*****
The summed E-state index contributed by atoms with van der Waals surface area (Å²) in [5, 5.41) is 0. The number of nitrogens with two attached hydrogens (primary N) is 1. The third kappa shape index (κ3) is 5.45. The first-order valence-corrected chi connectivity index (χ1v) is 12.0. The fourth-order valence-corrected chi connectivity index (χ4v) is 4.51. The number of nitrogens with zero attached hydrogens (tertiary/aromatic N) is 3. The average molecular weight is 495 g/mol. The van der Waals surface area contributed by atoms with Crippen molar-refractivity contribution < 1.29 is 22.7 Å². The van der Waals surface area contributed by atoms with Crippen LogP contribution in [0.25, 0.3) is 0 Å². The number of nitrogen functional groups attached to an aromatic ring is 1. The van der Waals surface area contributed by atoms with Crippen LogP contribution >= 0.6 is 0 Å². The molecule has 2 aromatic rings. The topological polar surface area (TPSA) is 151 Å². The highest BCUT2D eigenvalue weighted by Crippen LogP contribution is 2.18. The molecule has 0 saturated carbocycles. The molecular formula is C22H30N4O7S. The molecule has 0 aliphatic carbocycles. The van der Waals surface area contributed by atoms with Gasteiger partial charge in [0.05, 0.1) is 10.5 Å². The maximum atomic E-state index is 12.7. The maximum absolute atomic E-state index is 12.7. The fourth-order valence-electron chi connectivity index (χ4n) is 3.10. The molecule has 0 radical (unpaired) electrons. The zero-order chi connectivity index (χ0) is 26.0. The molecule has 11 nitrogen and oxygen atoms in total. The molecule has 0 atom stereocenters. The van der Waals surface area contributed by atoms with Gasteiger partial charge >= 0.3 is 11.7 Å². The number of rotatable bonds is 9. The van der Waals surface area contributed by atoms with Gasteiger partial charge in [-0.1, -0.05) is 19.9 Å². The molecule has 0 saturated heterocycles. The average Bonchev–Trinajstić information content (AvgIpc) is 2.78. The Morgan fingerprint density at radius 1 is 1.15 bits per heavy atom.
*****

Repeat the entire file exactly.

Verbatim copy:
The summed E-state index contributed by atoms with van der Waals surface area (Å²) in [5, 5.41) is 0. The number of nitrogens with two attached hydrogens (primary N) is 1. The third kappa shape index (κ3) is 5.45. The first-order valence-corrected chi connectivity index (χ1v) is 12.0. The fourth-order valence-corrected chi connectivity index (χ4v) is 4.51. The number of nitrogens with zero attached hydrogens (tertiary/aromatic N) is 3. The average molecular weight is 495 g/mol. The van der Waals surface area contributed by atoms with Crippen molar-refractivity contribution < 1.29 is 22.7 Å². The van der Waals surface area contributed by atoms with Crippen LogP contribution in [0.25, 0.3) is 0 Å². The number of nitrogen functional groups attached to an aromatic ring is 1. The van der Waals surface area contributed by atoms with Crippen LogP contribution >= 0.6 is 0 Å². The molecule has 2 aromatic rings. The topological polar surface area (TPSA) is 151 Å². The highest BCUT2D eigenvalue weighted by Crippen LogP contribution is 2.18. The molecule has 0 saturated carbocycles. The molecular formula is C22H30N4O7S. The molecule has 0 aliphatic carbocycles. The van der Waals surface area contributed by atoms with Gasteiger partial charge in [0.05, 0.1) is 10.5 Å². The maximum atomic E-state index is 12.7. The maximum absolute atomic E-state index is 12.7. The fourth-order valence-electron chi connectivity index (χ4n) is 3.10. The molecule has 0 radical (unpaired) electrons. The zero-order chi connectivity index (χ0) is 26.0. The molecule has 11 nitrogen and oxygen atoms in total. The molecule has 0 atom stereocenters. The van der Waals surface area contributed by atoms with Gasteiger partial charge >= 0.3 is 11.7 Å². The number of rotatable bonds is 9. The van der Waals surface area contributed by atoms with Gasteiger partial charge in [-0.1, -0.05) is 19.9 Å². The molecule has 0 saturated heterocycles. The average Bonchev–Trinajstić information content (AvgIpc) is 2.78. The Morgan fingerprint density at radius 1 is 1.15 bits per heavy atom.